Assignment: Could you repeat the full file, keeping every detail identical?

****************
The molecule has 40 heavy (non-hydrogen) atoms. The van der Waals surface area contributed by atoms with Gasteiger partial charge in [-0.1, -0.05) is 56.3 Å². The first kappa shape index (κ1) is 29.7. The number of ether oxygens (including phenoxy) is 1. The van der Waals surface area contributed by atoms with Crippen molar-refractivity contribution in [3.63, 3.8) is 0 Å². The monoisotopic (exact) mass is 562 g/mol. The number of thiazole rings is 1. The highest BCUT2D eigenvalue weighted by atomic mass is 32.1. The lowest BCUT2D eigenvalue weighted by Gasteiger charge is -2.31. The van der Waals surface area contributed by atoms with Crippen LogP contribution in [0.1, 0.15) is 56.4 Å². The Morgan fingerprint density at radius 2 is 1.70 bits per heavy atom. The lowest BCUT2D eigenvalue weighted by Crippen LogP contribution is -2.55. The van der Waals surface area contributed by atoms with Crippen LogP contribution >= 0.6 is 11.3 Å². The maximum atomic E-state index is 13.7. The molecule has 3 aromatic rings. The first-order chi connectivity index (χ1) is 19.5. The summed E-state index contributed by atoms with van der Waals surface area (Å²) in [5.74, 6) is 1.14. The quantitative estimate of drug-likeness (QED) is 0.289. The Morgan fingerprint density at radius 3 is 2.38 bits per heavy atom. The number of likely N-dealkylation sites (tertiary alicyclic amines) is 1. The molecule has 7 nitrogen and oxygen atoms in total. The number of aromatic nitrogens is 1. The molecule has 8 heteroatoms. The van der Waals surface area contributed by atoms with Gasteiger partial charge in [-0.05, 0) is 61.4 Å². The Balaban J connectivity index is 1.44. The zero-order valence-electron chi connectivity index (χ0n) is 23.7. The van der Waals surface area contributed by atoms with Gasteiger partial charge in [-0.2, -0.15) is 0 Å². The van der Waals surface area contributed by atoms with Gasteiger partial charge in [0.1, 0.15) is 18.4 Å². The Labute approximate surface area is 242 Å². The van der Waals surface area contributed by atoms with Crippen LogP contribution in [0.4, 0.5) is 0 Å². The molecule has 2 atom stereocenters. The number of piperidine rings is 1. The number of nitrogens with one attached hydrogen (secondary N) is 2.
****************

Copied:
The molecule has 40 heavy (non-hydrogen) atoms. The van der Waals surface area contributed by atoms with Gasteiger partial charge in [-0.1, -0.05) is 56.3 Å². The first kappa shape index (κ1) is 29.7. The number of ether oxygens (including phenoxy) is 1. The van der Waals surface area contributed by atoms with Crippen molar-refractivity contribution in [3.63, 3.8) is 0 Å². The monoisotopic (exact) mass is 562 g/mol. The number of thiazole rings is 1. The highest BCUT2D eigenvalue weighted by atomic mass is 32.1. The lowest BCUT2D eigenvalue weighted by Gasteiger charge is -2.31. The van der Waals surface area contributed by atoms with Crippen LogP contribution in [0.1, 0.15) is 56.4 Å². The Morgan fingerprint density at radius 2 is 1.70 bits per heavy atom. The lowest BCUT2D eigenvalue weighted by Crippen LogP contribution is -2.55. The van der Waals surface area contributed by atoms with Crippen LogP contribution >= 0.6 is 11.3 Å². The maximum atomic E-state index is 13.7. The molecule has 3 aromatic rings. The first-order chi connectivity index (χ1) is 19.5. The summed E-state index contributed by atoms with van der Waals surface area (Å²) in [5.74, 6) is 1.14. The quantitative estimate of drug-likeness (QED) is 0.289. The Morgan fingerprint density at radius 3 is 2.38 bits per heavy atom. The number of likely N-dealkylation sites (tertiary alicyclic amines) is 1. The molecule has 7 nitrogen and oxygen atoms in total. The number of aromatic nitrogens is 1. The molecule has 8 heteroatoms. The van der Waals surface area contributed by atoms with Gasteiger partial charge in [-0.05, 0) is 61.4 Å². The Balaban J connectivity index is 1.44. The zero-order valence-electron chi connectivity index (χ0n) is 23.7. The van der Waals surface area contributed by atoms with Gasteiger partial charge in [-0.2, -0.15) is 0 Å². The van der Waals surface area contributed by atoms with Gasteiger partial charge in [0.1, 0.15) is 18.4 Å². The Labute approximate surface area is 242 Å². The van der Waals surface area contributed by atoms with Crippen LogP contribution in [0.4, 0.5) is 0 Å². The molecule has 2 atom stereocenters. The number of piperidine rings is 1. The number of nitrogens with one attached hydrogen (secondary N) is 2.